The problem of numerous personnel certification schemes has been at issue for over forty years. Since the much contested SNT-TC-1A document has been published (7), other schemes have responded in an attempt to assure that the education, training and experience of our technicians is up to the task of locating, characterizing, and evaluating relevant indications intended by engineering output to be identified. This problem applies to all industries and has been addressed in writing by the NDTMA in recent times (8), eloquently describing an indefensible set of requirements for qualifying personnel. Yet it remains. But it needs to go away. As I have traveled about the hemispheres reviewing the ability of personnel to perform their NDE methods, I have witness to nearly unbelievable levels of documentation that seek to prove that our people can do their work. The extra papers carry little weight; the knowledge, skills and abilities, and work ethic of the workers are where the rubber meets the road.


In consideration of wages as they relate to positions within society and the relative importance of same, NDE has seen some significant improvement over the last decade. Irrespective of that fact and how progressive it might be, our business still cannot find applicants who want to enter our ranks. The human resource benefits challenges, including retirement funds, that are attached to the wage problem, should not be avoided out of convenience. Retirement programs are created quite simply because normal human beings are generally incapable of wise financial planning. And while the improvements seen over the last decade are significant, inequality exists between NDE and other comparable careers.


Insofar as the position of the NDE industry’s recognition by the public and private population in our homelands as being essential to so many industries, it is appalling how little what we do is acknowledged. This is directly proportional to the Aging Workforce and the immediate need to recruit the next generation of NDE practitioners. Polls taken by ASNT and other organizations over the years have shown that the average age of the workforce is elevated. On the other hand, it can be argued that our industry has never had a mathematically valid study on the numerous Human Resources attributes relating to NDE.


Concerning the topic of a general disarray of education, training and experience requirements, one needs look no farther than the redundant certification schemes mentioned above, and further to review the annually published Ready Reference Guide appearing in Materials Evaluation (9). My auditing experience over the last two decades indicates that consistency even among similar product forms and industry sectors does not exist.


And how do we regulate ourselves in the areas of technical competence and ethics? Not very well, I’m afraid. In over thirty years of operating experience, ASNT has undertaken and executed a mere two actions (10). With over 5,000 persons who carry ASNT Personnel Certifications, this fact is inconsistent with the other topics discussed here. There is an insidious interrelationship that has yet to be analyzed and addressed. And then there is the question to whom does the task fall. If one is to use the United States as an example, we may easily perceive that action occurs only after wrongdoing. Adequateand pre-emptive oversight falls far short in this area.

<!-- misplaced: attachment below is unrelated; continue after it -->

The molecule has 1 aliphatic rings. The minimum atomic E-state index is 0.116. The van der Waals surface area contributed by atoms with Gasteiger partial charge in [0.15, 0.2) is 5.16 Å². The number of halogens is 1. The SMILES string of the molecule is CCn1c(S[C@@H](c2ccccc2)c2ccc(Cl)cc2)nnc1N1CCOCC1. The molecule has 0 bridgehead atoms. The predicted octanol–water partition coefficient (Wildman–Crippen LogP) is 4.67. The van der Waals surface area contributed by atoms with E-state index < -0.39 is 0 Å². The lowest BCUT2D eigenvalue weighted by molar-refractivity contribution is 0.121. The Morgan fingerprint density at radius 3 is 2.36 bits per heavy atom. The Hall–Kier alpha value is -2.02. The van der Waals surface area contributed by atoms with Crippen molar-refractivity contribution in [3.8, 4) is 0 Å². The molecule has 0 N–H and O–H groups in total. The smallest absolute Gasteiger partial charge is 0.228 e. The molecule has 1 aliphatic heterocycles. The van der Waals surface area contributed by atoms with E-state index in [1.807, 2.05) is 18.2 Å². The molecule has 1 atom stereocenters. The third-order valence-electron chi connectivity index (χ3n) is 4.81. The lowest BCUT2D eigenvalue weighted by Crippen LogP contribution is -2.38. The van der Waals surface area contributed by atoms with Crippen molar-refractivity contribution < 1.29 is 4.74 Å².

The last two issues here have to do with ASNT and its organizational structure. It is gratifying to see that the International Committee has been re-established and is functioning under the competent leadership Dr. Sotirios Vahaviolos. On the other hand, the absence of a Management Council or Committee is a topic that requires serious consideration, for it would be the group that would address many of the issues brought forth in this article.


The bottom line is this: poor POD and inadequate attention to protecting the Built Environment are the priorities of this day. The seven other items discussed here are important as well, but to take on that many challenging tasks with a small professional staff and volunteer force that hovers around 70-80 persons who are actively involved in lean economic times is a near impossibility. For the world is hollow, and we have touched the sky. Accordingly, it is up to us all; the junior, middle, and senior levels of volunteers, and Staff, to become intrepid in addressing the shortfalls in our business. After all, the business of NDE is business.


(1)   Dr. Don Bray, Mehl Honor Lecture, Phoenix, AZ, 1999.

(2)   ASME Boiler & Pressure Vessel Code, Editions as Applicable.

(3)   ASME Code, Section III, NX-3000, as an example.

(4)   Michael Turnbow, 8th EPRI BOP Heat Exchanger Symposium, 2004.

(5)   ASCE Report, 2005, Aging Infrastructure.

(6)   EPRI Projected Workforce Study, 2004.

(7)   ASNT SNT-TC-1A, 1968.

(8)   George Moran, Materials Evaluation, January 2008.

(9)   Materials Evaluation, February 2009, pp. 224-236.

(10) Robert Doggart, Lester Honor Lecture, Charleston, SC, 2008.